The World of Vogue | The September Issue vs The Devil Wears Prada

Over the weekend, a colleague and I watched The Devil Wears Prada and The September Issue back-to-back. The two were released three years apart; the former in 2006 and the latter in 2009. The former, while based on reality, is highly stylised and fictionalised; while the latter is a documentary.

First thing’s first–the fashion industry is not the beauty industry. In many ways, it’s anything but.

Anna Wintour, Editor-in-Chief of Vogue, is far from oblivious to how people view the world of fashion. Despite the magazine’s enormous and long-standing success, Wintour admits that even her own family makes fun of the work she does. This is in spite of how seriously Wintour takes the work she does.

There is a seasonal cycle when it comes to fashion and, in particular, to magazine publishing in general. Magazines choose celebrities, influencers, models, singers–or the most influential people in the fashion world–for their September covers.

Vogue was founded in 1892 and over the years it has become the most influential magazine in the fashion industry. One of the reasons for its success is that the magazine brings one of the freshest points of view in the fashion world, as the magazine covers current issues.

On the other hand, the film The Devil Wears Prada, while accurate in some regards; is essentially a story about an intern’s ambitions before she gets hit with a high dose of reality. Would you sell your soul for success and so on… In the end, the movie’s answer is no.

But then again, protagonist Andy Sachs as played by Anne Hathaway never wanted to be a fashion writer in the first place. Her dream was to work for The New Yorker.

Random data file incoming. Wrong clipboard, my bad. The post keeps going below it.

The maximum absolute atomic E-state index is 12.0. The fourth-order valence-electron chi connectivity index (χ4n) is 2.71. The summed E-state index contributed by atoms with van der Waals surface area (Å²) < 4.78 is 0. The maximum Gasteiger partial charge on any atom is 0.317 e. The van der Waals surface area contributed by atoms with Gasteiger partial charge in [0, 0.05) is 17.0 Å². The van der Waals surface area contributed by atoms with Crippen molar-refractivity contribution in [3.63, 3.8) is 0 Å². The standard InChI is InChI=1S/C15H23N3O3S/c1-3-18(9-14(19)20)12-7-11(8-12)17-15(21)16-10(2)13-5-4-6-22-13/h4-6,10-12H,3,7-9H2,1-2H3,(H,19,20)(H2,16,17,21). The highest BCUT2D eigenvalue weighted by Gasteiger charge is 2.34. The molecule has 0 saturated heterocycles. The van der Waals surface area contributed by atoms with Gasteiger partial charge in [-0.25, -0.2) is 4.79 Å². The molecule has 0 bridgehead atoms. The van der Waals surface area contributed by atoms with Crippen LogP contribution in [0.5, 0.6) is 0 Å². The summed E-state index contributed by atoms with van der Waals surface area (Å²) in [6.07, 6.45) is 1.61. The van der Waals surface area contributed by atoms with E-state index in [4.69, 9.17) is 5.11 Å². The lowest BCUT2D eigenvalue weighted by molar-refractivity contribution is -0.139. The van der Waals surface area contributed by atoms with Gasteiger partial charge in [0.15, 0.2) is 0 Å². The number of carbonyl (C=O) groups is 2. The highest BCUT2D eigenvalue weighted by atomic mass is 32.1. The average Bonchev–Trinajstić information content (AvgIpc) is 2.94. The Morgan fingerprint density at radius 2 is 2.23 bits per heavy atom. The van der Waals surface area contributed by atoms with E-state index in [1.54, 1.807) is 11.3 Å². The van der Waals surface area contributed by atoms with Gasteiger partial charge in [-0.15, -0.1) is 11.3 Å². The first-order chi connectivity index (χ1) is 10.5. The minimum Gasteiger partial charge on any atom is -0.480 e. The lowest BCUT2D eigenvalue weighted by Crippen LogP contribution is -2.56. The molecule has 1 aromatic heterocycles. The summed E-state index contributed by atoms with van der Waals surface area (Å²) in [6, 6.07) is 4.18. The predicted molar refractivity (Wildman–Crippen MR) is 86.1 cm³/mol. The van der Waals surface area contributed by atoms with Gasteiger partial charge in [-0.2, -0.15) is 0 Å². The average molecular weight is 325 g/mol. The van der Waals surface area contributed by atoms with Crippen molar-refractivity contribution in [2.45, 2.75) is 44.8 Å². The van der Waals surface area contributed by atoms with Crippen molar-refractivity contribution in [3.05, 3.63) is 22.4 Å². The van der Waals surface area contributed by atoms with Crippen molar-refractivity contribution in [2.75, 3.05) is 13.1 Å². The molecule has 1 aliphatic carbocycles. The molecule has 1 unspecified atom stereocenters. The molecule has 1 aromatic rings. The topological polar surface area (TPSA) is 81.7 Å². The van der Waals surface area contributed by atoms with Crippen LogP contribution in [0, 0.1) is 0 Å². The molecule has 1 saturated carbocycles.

Perhaps it is stories like these–fiction with a splash of fact–that lead to confusion, cynicism and ridicule regarding the fashion industry. The whole ‘Would you sell your soul to get ahead’ is trite, especially when it relates to any profitable industry.

When Wintour assumed control of the franchise’s magazine in New York, she revived what was then a stagnating publication. If this genius of Wintour had been focused upon in The Devil Wears Prada, it would have led to a lesson or two that may have been valuable to the audience. By focusing on the details of Wintour’s demanding and exacting personality, we–the audience–are left with a sense of ‘Buyer Beware’.

Anna Wintour is not without her critics. Her use of the magazine to shape the fashion industry has been the subject of debate. Animal rights activists have attacked her for promoting fur. Others have charged her with using the magazine to promote elitist views of femininity and beauty.

But I come back to the point I started with–one that became apparent as I watched the documentary The September Issue–that the fashion industry is not the beauty industry. If it were, then we would all find it beautiful.

If anything, the fashion industry is about style and appearance. But then again, if The Devil Wears Prada is anything to go by, then we know that things are simply not as they appear.


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